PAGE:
Certifications: A+, N+,MCDST,MCTS(680), MCP(270, 271, 272), ITILv3F, CCENT
    WIP: Knuckling down at my new job
  5. BosonMichael
    Highly Decorated Member Award

    BosonMichael Yottabyte Poster

    I'd recommend knocking out the MCDST but holding off on any further certifications until you get some more IT experience. Being overcertified for your experience level is not a good thing.

    I'd recommend that your pursue any and all 1st and 2nd line jobs out there. Don't dismiss an entry-level job at this point in your career just because it's not 2nd line - after all, you have yet to hold a full-time, proper IT position.

    You've got a little IT experience as well as some "soft skills", so that should give you an advantage over others who are just getting into the industry competing against you for entry-level jobs. Your competition will be stronger for 2nd line positions, as those candidates will tend to have more IT experience. Still, it's worth a shot.

    Above all, don't give notice at your current job until you have an offer letter from your new employer firmly in hand. I've heard far too many horror stories of being caught out between jobs and remaining unemployed for months, if not years.
    Certifications: CISSP, MCSE+I, MCSE: Security, MCSE: Messaging, MCDST, MCDBA, MCTS, OCP, CCNP, CCDP, CCNA Security, CCNA Voice, CNE, SCSA, Security+, Linux+, Server+, Network+, A+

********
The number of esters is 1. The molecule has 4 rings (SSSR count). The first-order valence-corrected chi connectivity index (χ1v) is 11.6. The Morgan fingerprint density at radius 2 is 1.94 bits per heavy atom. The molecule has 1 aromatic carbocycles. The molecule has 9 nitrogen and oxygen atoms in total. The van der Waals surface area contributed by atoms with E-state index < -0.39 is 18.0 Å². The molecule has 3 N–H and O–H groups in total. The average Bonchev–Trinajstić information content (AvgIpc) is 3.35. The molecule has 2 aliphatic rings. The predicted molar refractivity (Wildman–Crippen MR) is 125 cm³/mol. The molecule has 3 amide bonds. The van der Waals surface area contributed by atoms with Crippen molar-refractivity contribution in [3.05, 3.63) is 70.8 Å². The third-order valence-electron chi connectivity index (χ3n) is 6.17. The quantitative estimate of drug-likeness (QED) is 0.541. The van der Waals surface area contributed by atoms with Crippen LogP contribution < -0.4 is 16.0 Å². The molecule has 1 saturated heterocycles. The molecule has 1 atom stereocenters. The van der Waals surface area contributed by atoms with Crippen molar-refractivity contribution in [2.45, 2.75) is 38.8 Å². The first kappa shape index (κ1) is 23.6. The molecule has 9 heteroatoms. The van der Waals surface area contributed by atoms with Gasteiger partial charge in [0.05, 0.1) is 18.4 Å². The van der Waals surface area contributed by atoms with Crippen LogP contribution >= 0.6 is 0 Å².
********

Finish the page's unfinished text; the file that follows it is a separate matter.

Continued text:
WIP: Just about everything!
  6. thirdno3

    thirdno3 Bit Poster

    Cheers Jonny,

    I suppose i will have to take some time out over the Christmas break to get my C.V worked out, as in my head it is all over the place. I know that some of the skills can be transferable to I.T.

    There is no way i would leave here until I have another place lined up, although if things for the company are the same in a few months I might not have a job at all, sales or IT!

    The reason for the CCNA is that we use Cisco equipment at work and Hopefully i would get a chance to use it, I will probably still go for it but maybe leave it off my C.V, anyway that is a while down the road.

    Yeah I am thinking that going for 1st line would be for the best, even if it means taking a pay cut for a bit, it will be worth it in the long run.

    Thanks everyone for your advice, I suppose that the best way forward is to get applying as soon as possible. I had better get round to my C.V and MCDST!
    Certifications: A+, N+, MCDST